If you’re new to markets and craft fairs, the chances are you were surprised to learn that you need Public Liability Insurance (PLI) to take part in many of them. It might seem like a bit of a big commitment, specially if your handmade work is a hobby but once you have this insurance you can trade at any market in the country.
What is Public Liability Insurance?
Public and products liability insurance covers you against claims of injury that may have been caused by your being at the market. In short it protects you from the costs of accidental injury to the public. Pretty useful really. Not only does it protect you against liability for those accidents but it shows the market organisers that you are serious about your work, safe and trustworthy. Even craft fairs that don’t require this insurance will consider it a bonus if you have it.
Who needs PLI?
If you sell your work to the public then you will benefit from public liability insurance, this includes at markets, exhibitions, specialist fairs and conventions – though the amount of cover varies £5,000,000 tends to be the most common amount of cover required. Make & Mend Market events in the Grainger Market are a good example of this, our stallholders need to have public liability cover for up to £5,000,000.
How can I get it?
You can get public and products liability insurance from most known insurers. It’s worth checking with your existing insurer as they can sometimes offer very good deals. If you have any kind of business insurance you may already have public liability included, check with your insurer.
The Combined Market Traders Insurance Association offers affordable public and products liability for £57 per annum. It’s suitable for market traders of all kinds and is easy to apply for, just fill in the short form and send it off. They also offer employers liability cover, useful if you’re employing someone to help out behind your stall.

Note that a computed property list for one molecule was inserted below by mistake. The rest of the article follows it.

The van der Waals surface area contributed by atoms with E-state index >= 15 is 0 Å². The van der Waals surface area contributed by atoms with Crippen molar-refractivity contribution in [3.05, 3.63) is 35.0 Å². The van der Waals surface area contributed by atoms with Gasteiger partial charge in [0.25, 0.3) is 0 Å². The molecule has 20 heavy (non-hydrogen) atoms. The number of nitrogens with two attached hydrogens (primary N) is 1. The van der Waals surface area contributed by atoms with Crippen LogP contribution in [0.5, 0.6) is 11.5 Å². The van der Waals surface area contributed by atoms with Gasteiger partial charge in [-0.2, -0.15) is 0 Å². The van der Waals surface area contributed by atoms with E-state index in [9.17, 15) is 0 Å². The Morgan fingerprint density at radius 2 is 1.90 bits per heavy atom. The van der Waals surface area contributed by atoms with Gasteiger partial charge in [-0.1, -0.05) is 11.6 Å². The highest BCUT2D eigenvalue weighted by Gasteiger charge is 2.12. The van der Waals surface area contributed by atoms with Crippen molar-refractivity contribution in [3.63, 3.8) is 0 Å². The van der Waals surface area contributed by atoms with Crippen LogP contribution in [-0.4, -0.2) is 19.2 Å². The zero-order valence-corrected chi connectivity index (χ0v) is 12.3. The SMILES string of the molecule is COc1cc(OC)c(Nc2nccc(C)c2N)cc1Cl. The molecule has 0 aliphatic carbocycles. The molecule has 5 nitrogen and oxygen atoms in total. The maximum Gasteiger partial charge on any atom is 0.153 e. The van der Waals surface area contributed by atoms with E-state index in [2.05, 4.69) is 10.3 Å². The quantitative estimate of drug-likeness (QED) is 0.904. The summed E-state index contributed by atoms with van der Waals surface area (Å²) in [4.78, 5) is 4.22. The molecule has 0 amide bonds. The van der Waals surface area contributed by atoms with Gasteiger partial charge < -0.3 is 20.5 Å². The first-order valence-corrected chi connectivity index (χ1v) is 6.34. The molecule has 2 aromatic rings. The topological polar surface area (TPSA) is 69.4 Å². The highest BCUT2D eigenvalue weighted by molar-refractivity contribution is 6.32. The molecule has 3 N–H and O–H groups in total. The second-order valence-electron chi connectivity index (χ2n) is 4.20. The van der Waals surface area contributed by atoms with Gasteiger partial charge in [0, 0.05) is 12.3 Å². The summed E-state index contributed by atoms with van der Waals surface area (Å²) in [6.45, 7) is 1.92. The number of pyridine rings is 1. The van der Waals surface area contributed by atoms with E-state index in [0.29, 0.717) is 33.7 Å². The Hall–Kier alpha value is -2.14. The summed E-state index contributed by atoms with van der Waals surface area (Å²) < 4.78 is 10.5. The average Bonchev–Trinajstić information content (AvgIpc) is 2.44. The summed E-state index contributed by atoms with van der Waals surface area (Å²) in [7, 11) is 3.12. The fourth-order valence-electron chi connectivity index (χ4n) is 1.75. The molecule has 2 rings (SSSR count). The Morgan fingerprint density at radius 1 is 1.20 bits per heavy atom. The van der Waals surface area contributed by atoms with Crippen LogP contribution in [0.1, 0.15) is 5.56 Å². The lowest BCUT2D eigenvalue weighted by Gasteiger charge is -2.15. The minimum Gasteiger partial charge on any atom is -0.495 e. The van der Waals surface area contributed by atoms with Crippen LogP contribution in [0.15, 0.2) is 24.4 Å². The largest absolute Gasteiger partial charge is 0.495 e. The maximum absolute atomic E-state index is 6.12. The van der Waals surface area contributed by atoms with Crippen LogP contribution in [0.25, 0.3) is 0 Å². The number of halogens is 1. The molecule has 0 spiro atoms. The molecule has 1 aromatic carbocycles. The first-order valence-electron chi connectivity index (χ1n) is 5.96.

If you’re an individual artist then I would recommend membership with A-N, this membership includes public and products liability insurance and is only £38 per year. Their definition of artist includes but isn’t limited to traditional art, photography, sculpture, ceramics, textiles, jewellery, mixed media, interactive arts, crafts and even performance art. If you’re not sure this includes you then you can easily contact them, their staff are very friendly and happy to help with queries.
Update 19/07/2019: Another useful resource and public liability insurance provider for artists is the Artists’ Union England. Membership with the Artists’ Union England includes a lot of benefits along with their Public and Products Liability insurance including legal advice, free training and study opportunities, resources for pricing your time, mental health and plenty more. You also get the support of being part of a union plus they have regular meetings in the North East.
Questions or suggestions?
This post was originally written in 2013. It is updated regularly with recommendations and current prices for public and products liability insurance for artists, crafters and market traders. Most recent update 19/07/2019.
Get involved in the conversation and leave a comment below. What’s your experience of public and products liability? Have you had to claim? Is there such a thing as too much cover? Can you recommend a provider for our list?
Would you like to write for the Make & Mend Market blog? We’re looking for artists, crafters and makers to contribute demonstrations, tutorials and showcases of work to our blog. If you’ve got an idea, big or small, just get in touch. The more the merrier.
The Make & Mend Market hold regular handmade markets in the Grainger Market, Newcastle upon Tyne, why not get involved?